Although TNF and FasL have potent cytotoxic activity against many types of tumor cells, the application of these death ligands to cancer therapy has been restricted by their severe toxicity to normal tissues. The discovery of Apo2L as a death ligand, with its wide tissue-mRNA distribution and its unique receptor system, suggested that this ligand might be more suitable than TNF or FasL for systemic cancer therapy.
Our initial goal toward preclinical assessment of Apo2L was to generate a recombinant molecule that forms stable, biologically active trimers, without fusion to foreign sequences. Previous work suggested that soluble versions of Apo2L require fusion to epitope tags and/or aggregation with antibodies directed to the tags for potent biological activity (7
). A recent report describes a biologically active fusion protein that contains Apo2L extracellular sequence (amino acids 95–281) linked to a trimerizing leucine zipper (LZ-TRAIL); this protein was expressed in Chinese hamster ovary cells (28
). Our data show that active, homotrimeric soluble Apo2L (amino acids 114–281) can be made in bacteria without fusion to heterologous sequences; this recombinant protein is likely to be less immunogenic in humans than Apo2L fusion proteins and thus, perhaps, more suitable for repeated dosing. Consistent with this notion, 7 daily injections of soluble human Apo2L in nonhuman primates did not induce a detectable antibody response by the end of study on day 9.
Given the severe systemic toxicity of TNF and FasL, our next goal was to test for any toxicity that might be associated with Apo2L injection. Much of TNF’s toxicity is caused by activation of the proinflammatory transcription factor NF-κB (5
). The NF-κB–inducing activity of Apo2L in cultured vascular endothelial cells was markedly weaker than that of TNF, suggesting that Apo2L may not have significant proinflammatory activity. Furthermore, Apo2L was not cytotoxic toward cultured normal cells from endothelial, epithelial, fibroblastic, smooth muscle, or astrocytic origin, supporting the notion that this ligand is not generally cytotoxic to nontransformed cells. Walczak et al. reported resistance of several normal cell types to LZ-TRAIL, with the exception of cultured astrocytes (28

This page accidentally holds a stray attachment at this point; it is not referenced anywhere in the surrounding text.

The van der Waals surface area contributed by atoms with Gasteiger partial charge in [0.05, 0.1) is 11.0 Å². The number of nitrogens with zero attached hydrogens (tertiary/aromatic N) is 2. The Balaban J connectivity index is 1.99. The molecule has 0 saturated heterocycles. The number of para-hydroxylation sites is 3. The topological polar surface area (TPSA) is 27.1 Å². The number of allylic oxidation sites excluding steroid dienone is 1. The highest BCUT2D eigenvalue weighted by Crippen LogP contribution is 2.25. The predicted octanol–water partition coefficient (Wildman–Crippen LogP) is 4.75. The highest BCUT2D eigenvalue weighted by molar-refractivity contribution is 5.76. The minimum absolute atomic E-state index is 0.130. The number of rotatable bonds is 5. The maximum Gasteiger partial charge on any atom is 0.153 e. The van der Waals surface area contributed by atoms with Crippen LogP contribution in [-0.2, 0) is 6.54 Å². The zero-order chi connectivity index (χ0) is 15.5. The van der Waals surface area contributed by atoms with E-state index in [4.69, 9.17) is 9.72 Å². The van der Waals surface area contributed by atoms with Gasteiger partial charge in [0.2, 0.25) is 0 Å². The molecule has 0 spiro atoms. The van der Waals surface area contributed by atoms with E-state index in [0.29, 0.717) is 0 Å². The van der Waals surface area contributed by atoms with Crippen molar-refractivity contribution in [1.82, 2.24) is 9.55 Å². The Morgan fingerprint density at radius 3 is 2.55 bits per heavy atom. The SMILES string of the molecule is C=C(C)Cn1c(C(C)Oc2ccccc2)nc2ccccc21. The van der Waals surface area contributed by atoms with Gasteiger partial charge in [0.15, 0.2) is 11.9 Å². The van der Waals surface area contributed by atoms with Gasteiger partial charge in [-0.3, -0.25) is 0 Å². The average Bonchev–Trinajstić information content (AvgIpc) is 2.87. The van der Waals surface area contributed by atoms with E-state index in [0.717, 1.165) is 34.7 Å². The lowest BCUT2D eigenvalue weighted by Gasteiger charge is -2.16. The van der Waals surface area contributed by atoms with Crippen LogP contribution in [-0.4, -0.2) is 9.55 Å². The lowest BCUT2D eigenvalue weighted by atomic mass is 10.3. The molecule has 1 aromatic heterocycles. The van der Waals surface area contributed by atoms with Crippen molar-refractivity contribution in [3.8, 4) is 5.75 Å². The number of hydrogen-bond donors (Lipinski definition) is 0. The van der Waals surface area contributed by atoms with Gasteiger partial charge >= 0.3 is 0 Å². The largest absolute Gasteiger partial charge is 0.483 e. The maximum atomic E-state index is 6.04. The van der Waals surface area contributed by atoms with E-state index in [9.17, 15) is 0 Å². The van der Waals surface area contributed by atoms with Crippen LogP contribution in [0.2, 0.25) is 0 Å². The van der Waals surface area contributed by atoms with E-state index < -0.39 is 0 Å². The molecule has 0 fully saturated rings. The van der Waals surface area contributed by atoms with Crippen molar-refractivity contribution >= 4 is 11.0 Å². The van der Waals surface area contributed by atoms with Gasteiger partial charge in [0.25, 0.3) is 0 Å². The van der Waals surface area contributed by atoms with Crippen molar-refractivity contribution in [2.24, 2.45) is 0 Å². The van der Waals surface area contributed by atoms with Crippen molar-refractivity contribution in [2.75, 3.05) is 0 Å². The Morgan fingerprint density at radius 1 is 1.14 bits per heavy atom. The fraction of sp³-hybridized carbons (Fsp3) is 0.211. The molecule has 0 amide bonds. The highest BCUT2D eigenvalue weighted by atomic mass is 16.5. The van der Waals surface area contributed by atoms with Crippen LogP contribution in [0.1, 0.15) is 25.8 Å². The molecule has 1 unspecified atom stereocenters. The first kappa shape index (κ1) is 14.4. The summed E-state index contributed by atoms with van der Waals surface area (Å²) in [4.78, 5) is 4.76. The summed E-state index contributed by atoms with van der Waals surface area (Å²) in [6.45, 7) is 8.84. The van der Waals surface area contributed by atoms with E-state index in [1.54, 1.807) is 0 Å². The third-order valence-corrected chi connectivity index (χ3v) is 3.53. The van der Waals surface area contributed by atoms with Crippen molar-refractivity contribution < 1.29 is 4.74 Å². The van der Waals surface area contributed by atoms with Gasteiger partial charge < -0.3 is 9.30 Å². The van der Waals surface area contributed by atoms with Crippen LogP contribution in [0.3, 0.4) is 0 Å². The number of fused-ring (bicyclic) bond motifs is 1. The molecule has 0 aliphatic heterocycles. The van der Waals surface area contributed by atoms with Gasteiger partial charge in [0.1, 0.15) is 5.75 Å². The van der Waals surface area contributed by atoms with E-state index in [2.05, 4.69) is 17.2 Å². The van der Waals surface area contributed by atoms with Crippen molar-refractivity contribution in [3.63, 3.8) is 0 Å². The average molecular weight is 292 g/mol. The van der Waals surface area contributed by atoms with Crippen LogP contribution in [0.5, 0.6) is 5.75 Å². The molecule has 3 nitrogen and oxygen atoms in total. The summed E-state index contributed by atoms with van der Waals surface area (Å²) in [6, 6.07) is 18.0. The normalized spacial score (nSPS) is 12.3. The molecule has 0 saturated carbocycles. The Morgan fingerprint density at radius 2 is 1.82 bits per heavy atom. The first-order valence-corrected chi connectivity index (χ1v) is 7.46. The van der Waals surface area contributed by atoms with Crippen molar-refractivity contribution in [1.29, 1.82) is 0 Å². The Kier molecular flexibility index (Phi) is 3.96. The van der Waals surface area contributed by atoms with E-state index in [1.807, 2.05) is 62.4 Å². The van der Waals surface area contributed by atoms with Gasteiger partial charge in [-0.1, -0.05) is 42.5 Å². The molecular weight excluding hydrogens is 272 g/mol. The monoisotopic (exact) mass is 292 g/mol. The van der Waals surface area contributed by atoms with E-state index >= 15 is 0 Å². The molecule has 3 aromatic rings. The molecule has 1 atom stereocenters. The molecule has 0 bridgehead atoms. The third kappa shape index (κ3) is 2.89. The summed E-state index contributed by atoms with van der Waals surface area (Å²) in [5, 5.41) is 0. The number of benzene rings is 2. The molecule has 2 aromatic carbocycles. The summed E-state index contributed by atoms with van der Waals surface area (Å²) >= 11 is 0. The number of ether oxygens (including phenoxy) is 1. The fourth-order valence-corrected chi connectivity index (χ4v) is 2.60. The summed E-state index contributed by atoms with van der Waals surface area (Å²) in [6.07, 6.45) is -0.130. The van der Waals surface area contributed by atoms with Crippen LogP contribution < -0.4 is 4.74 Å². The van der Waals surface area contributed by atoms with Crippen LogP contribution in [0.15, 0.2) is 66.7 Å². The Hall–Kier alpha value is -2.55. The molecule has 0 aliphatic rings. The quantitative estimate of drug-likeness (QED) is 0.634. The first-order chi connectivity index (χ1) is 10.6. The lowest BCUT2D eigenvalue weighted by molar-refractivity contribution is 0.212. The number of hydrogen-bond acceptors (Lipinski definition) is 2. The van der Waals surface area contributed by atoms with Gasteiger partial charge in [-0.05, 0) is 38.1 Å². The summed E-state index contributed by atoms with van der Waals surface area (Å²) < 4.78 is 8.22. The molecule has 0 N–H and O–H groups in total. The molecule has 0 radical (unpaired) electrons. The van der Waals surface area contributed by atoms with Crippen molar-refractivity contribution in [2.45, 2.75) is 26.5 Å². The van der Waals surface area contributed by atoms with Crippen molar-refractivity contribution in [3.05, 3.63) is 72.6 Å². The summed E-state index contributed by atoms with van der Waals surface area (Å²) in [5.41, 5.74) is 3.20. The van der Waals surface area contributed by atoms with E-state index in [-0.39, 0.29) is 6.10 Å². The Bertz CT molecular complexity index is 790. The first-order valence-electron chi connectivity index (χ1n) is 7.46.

We investigated also whether intravenous injection of Apo2L causes toxicity in nonhuman primates. Repeated systemic exposure of cynomolgus monkeys to significant doses of Apo2L did not cause detectable changes in an extensive set of clinical and histopathological tests, suggesting that the administration of this protein is remarkably safe. These results are in agreement with recent findings in mice (28
). Given that rodents are much less sensitive to the toxic effects of TNF than are humans (31
), the apparent safety of Apo2L in primates is a key advance toward the testing of this molecule in humans.
Our third goal was to assess the antitumor activity of Apo2L in models of cancer. A broad spectrum of cancer cell lines, including many that have p53 mutations, exhibited sensitivity in vitro to Apo2L. This finding is consistent with previous reports that Apo2L is cytotoxic toward cell lines from glioma (34
), melanoma (35
), and Kaposi’s sarcoma (36
), and against cells of certain hematological malignancies (37
). Our studies in colon tumor xenograft models indicate that Apo2L can inhibit establishment de novo of tumors. In mice bearing sizable subcutaneous tumors, Apo2L initiated tumor cell apoptosis, consistent with its apoptosis-inducing activity in vitro. Exposure to Apo2L caused tumor regression or suppressed tumor growth, which resulted in long-term inhibition of tumor progression. These results agree with the findings of Walczak et al., who studied mainly a xenograft model based on the MDA-MB-231 breast carcinoma cell line (28
We tested Apo2L’s ability to cooperate with established chemotherapeutic drugs to exert antitumor activity. Apo2L acted synergistically with 5-FU, and particularly with CPT-11, to cause either tumor regression or complete tumor remission. Perhaps activation of distinct apoptosis-signaling mechanisms by the death ligand and the DNA-damaging agents (3
) contributes to their cooperation. In addition, 5-FU can upregulate mRNA expression of DR5 (12
), which may augment apoptosis induction by Apo2L.
In conclusion, we have generated a potently active recombinant soluble human Apo2L molecule that is devoid of exogenous sequences. Repeated administration of this molecule to nonhuman primates appeared remarkably safe and nonimmunogenic. In vitro, soluble Apo2L exerted cytostatic or cytotoxic effects on a wide variety of tumor cell lines, but not on several types of normal cells. In vivo, soluble Apo2L showed substantial antitumor activity in xenograft models based on several colon carcinoma cell lines, and exhibited synergistic activity with 5-FU or CPT-11, causing marked regression or complete remission of tumors. Thus, Apo2L may prove to be a useful new tool to fight cancer cells, leaving normal cells unharmed.